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Natasha Stott Despoja: You may think it'll never happen to you, but it could.

By NATASHA STOTT DESPOJA

Many readers would have seen the disturbing image of actor Keira Knightley being kicked brutally by her ‘partner’ in a UK public service announcement designed to raise awareness about violence against women.

This video, criticised by some for its confrontational nature, is a depiction of what some women experience every day.

It made me want to recreate this ad for the Australian screen, perhaps featuring one of our best loved actors, to highlight this everyday reality for many Australian women.

Some may question whether we need to resort to such tactics in 21st century Australia, but the statistics about violence against women and children in our country are chilling.

Natasha Stott Despoja
Natasha Stott Despoja

Eighty nine Australian women were killed by their partners between 2008 and 2010. 1 in 3 women experience physical violence and almost 1 in 5 women experience sexual violence.

Women usually experience violence at the hands of men they know, often, in their own homes, and often, repeatedly, sometimes, over many years, if not a lifetime.

The biggest risk factor for becoming a victim of sexual assault, domestic or family violence is simply being a woman.

Fortunately, there is growing evidence that violence against women and children is preventable.

That is why the Commonwealth and Victorian Governments have joined forces to create a new national foundation to tackle this issue.

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The Foundation to Prevent Violence against Women and their Children is tasked with changing community attitudes towards violence against women, and ultimately with encouraging all Australians to reject violence.

It is an honour to have been asked to Chair this national effort to address violence against women.

We must unite across party lines and State borders to prevent such violence, and the bipartisan and cross-jurisdictional nature of the Foundation does that.

Violence against women and children is preventable.
Violence against women and children is preventable.

The Foundation’s work will focus on “primary prevention”, or stopping violence before it happens.

It will address the culture that allows violence to occur and continue — including through challenging the social norms that support male authority and control over women and tackling the attitudes and beliefs that justify, excuse, minimise or hide physical or sexual violence against women.

While there have been positive changes in attitudes on violence against women in Australia in recent decades, there is much work to be done.

A 2009 survey found 53% of Australians believed that slapping and pushing a partner to cause harm or fear was a ‘very serious’ form of violence; 34% believed that ‘rape results from men being unable to control their need for sex’; and 22% believed domestic violence could be excused if the perpetrator regretted what they had done.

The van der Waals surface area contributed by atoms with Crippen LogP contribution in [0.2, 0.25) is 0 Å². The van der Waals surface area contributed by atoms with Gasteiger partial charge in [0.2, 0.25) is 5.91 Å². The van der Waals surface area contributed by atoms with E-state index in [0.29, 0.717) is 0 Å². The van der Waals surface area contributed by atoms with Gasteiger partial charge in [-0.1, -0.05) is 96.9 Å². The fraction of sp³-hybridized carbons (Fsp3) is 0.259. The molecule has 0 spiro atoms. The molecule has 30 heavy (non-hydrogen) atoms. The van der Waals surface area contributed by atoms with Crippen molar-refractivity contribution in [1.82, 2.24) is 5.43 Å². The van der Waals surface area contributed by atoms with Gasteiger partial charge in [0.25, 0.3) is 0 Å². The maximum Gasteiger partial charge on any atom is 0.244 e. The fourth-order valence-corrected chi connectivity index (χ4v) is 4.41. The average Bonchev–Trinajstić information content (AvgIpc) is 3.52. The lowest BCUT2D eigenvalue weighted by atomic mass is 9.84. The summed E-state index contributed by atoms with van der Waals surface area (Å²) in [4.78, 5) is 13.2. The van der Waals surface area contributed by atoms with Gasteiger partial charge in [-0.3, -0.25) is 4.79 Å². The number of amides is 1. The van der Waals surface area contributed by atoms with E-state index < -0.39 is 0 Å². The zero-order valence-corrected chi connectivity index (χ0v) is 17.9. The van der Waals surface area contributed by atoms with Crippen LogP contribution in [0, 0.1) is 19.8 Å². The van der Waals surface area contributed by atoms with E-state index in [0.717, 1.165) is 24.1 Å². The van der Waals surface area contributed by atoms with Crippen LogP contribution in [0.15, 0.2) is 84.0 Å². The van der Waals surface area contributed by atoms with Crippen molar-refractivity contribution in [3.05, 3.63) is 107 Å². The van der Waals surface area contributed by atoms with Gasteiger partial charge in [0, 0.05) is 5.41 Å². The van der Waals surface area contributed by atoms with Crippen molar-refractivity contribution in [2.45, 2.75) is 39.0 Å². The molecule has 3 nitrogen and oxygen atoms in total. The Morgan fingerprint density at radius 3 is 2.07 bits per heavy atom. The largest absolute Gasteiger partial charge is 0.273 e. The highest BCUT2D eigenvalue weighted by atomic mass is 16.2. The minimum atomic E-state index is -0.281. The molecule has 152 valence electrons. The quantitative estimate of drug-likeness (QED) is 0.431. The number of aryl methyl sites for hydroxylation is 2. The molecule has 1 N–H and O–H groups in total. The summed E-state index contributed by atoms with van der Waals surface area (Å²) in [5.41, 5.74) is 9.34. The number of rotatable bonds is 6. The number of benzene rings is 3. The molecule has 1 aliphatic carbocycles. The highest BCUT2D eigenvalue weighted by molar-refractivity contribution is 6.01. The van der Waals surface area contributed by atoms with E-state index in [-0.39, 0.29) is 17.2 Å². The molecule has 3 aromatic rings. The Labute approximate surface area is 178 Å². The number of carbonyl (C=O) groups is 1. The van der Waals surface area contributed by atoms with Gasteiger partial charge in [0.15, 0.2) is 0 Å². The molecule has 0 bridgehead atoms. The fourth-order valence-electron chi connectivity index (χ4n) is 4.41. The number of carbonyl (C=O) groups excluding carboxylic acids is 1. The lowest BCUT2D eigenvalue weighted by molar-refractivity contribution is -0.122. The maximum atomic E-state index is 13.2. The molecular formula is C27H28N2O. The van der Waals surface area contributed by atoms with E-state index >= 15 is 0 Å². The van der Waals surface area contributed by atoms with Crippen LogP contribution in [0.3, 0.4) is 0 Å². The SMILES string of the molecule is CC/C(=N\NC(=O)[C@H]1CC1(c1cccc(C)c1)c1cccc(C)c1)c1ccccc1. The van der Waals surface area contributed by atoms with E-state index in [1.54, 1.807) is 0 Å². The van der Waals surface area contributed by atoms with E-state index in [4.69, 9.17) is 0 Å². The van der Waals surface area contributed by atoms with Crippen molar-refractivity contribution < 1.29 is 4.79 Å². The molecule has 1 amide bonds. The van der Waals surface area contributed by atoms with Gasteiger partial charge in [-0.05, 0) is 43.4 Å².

Our attitudes and beliefs are fundamental to the community’s understanding and response to violence.

The Foundation’s work will traverse geographic, demographic and cultural borders in order to reach a cross-section of the population, including communities in which women and their children can be especially vulnerable to violence.

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Over the next 4 weeks, we embark on a series of consultations around the country: covering the country from Kalgoorlie to Cairns and all capital cities, to speak with and listen to the community about their ideas for preventing violence against women and their children and what the Foundation can do about it.

Help protect women and children.
Help protect women and children.

If you would like to be involved, please visit www.preventviolence.org.au or follow us on facebook or twitter for the latest on the consultations and the work of the Foundation.

The Foundation will bring together work that is being done around the country from the not for profit and government spheres, and we are keen to involve all Governments, State and Territory, in our work.

We will work with the broader community — including the business sector — to drive a united national effort to prevent violence against women and children.

The media also play a critical role: to develop public understanding about the nature and causes of violence against women, and how they can help prevent it.

I acknowledge White Ribbon’s work with men to end violence against women, and will work closely with them too.

To quote the powerful public service announcement starring Keira Knightley, isn’t it time for us as a country to call “cut” on this issue?

Natasha Stott Despoja is a former Senator and leader of the Australian Democrats.

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